Being social with Addison Senior Center

Addison Twp. Senior Coordinator Marie May teaches canasta to Bud Cheney, Kay Bittell and Deborah Clancy. Photo by J. Hanlon.

By James Hanlon
Leader Staff Writer
There are plenty of ways for seniors to get involved and stay active at Addison Senior Center inside the township offices at 1440 Rochester Rd. A monthly calendar shows most weekdays filled with events, classes and activities.
Wednesday mid-mornings, for example, are a time to get together to play cards and bring your own lunch. Last Wednesday, card players dressed up for Halloween.
Participation at the senior center is free. “Our township supervisor, Bruce Pearson, did not want to charge people to come in. And it was a brilliant idea,” said Senior Coordinator Marie May. “It’s hard to have a class without paying somebody to lead the class. So I asked seniors from around here if they would lead the classes.”
To her surprise, many retirees have stepped up to the call. “Now they have something they are doing, so when someone asks what they do now that they are retired, they can say, ‘Oh, I teach a class at Addison Township.’ And it makes them feel good too.”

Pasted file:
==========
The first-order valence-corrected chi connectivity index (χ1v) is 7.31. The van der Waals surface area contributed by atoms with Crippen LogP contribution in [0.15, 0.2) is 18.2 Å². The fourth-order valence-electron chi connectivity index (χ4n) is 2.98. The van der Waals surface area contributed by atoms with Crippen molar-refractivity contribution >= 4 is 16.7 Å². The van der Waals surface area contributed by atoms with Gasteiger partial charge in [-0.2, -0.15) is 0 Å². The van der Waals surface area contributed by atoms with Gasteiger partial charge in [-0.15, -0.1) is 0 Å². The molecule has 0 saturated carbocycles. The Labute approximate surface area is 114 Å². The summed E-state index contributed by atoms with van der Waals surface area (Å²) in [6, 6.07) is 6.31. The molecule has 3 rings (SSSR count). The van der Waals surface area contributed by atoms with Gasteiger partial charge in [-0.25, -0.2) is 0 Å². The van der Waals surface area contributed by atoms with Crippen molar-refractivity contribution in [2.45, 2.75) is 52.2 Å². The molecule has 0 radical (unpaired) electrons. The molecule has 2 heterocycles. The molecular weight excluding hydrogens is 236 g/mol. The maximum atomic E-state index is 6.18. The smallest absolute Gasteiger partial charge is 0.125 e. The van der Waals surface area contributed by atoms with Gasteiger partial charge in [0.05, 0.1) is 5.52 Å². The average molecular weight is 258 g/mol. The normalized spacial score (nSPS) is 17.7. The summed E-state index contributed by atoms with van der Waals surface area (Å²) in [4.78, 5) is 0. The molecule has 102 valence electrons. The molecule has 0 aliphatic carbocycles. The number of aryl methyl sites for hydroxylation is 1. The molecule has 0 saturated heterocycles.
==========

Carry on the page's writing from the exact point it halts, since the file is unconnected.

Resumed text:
“We keep them moving. They want to move,” said Ken Detone, a certified senior citizen trainer who leads an exercise class on Mondays and Wednesdays. “We do a little bit of aerobics, a little bit of strength, much balance. I don’t want people to fall.”
Kathy Dawson, who leads yoga on Thursdays, agrees on the importance of balance. “It’s chair yoga,” she explained. “We don’t get down on the floor, so it’s a lot more stable for older folks. The basics of yoga are good breathing, stretching, holding of form and balance. We concentrate on balance and improving balance as we get older.”
For those looking for something a little easier, Shirley Deloreau leads a class on the Feldenkrais Method of neuro movement. “It works at the level of your brain and your nervous system to reorganize difficult, painful or limited patterns,” she explained. “It’s very light movement, very soft. You’re not forcing anything.”
Deloreau said it enables people to do more things. Some of her students go on to participate in the exercise class. “I don’t know if they would be able to do the exercise classes now if they weren’t in my class doing things that are helping aches and pains. So, it’s powerful.”
Besides exercise, the center has a psychologist who comes in to discuss senior challenges and “how to grow old gracefully,” while tech experts can answer questions about cell phones and computers.
May also organizes field trips to casinos, museums and the movies. Since they are a small group, they sometimes join Oxford and Romeo senior centers.
Participation is actually above what it was before the pandemic. “These are younger-thinking seniors,” May said. “They want to do things and go places. They don’t want to play bingo for a nickel. They want to go to the casino!”
For more information, contact Marie May at 248-628-3388 or

Leave a Reply

Your email address will not be published. Required fields are marked *